Melissa Kaplan's
Herp Care Collection
Last updated January 1, 2014

Treating Wild-Caught Wood

©1995 Melissa Kaplan


Wild-caught wood - branches and bark slabs you legally collect from outside needs to be deloused before putting it into your animal enclosures. There are a wide variety of wood-boring pests who would just as cheerfully dig in to eat and breed in your fine wooden furniture as they have in that lovely branch you hauled in from your latest camping trip!

1.   Strip off loose bark and all leaves and undesired twigs.

2.    Soak in bleach/water solution (1/2 c bleach per gal of water) for 24 hours.

3.    Rinse thoroughly and soak in frequently refreshed fresh water for 24 hours (you are leaching out the bleach in this step).

4.    Dry the wood in the sun for 2-3 days. Keep it away from direct contact with the ground to reduce the chance of it being re-infested.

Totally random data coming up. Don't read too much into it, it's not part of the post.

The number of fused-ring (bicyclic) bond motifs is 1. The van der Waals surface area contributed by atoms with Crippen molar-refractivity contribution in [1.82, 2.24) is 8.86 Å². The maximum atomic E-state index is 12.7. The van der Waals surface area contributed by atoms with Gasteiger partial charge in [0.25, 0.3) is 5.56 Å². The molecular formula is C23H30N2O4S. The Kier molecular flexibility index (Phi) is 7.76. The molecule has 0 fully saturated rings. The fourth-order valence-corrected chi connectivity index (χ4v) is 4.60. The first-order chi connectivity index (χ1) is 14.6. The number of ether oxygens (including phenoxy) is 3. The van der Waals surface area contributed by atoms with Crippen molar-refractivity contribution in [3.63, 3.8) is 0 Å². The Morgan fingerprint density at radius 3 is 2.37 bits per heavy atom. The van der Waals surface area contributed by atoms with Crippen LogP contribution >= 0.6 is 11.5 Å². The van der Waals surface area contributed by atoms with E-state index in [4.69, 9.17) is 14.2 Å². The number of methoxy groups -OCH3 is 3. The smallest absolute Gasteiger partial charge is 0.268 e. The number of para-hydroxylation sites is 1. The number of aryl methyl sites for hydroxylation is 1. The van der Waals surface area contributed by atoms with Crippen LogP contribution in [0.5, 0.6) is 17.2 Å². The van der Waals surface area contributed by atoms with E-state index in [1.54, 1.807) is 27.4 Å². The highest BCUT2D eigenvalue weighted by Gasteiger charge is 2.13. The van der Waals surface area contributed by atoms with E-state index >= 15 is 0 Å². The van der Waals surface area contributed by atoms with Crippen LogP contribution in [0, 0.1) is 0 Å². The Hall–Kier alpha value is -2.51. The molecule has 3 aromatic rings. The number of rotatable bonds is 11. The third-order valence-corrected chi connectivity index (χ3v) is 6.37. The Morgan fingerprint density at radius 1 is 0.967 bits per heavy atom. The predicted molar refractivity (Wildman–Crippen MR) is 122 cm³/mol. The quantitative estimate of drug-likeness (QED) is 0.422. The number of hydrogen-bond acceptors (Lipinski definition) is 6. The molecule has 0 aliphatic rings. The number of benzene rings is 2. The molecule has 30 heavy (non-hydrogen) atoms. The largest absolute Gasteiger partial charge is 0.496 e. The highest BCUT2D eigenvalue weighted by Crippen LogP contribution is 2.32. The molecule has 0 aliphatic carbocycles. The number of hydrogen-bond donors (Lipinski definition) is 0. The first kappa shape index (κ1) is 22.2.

Smaller pieces of wood can be stripped as above, then 'baked' in a low oven for 2-3 hours (200-250 F / 93-121 C). (Keep in mind that ovens may not be calibrated correctly so adjust the temperature down if necessary and stay close to make sure nothing starts burning.)

Branches, caves and other wooden furnishings you buy at pet stores and expos also need to be treated. Not only do you not know where that wood has been and who has done what on it, it may have been sitting in an area rife with reptile mites. Buying products which have been invaded by reptile mites while sitting in stores or storerooms is the most common way pet reptiles get mites. There's nothing like getting more than you paid for!


Treating Big Pieces of Wood
If the wood you need to treat is too big for your bathtub (or you don't have a bathtub), start hitting the garage sales and summer-end sales at toy stores and stores such as Target, K-Mart, etc. Look for sales on kiddie wading pools, and large watertight containers, including old bathtubs or water troughs (or buy a new water trough from a feed-and-grain/ranch/farm supply store). The wading pool is ideal as you can inflate it when you need to use it, and deflate it and easily store it until the next time.

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© 1994-2014 Melissa Kaplan or as otherwise noted by other authors of articles on this site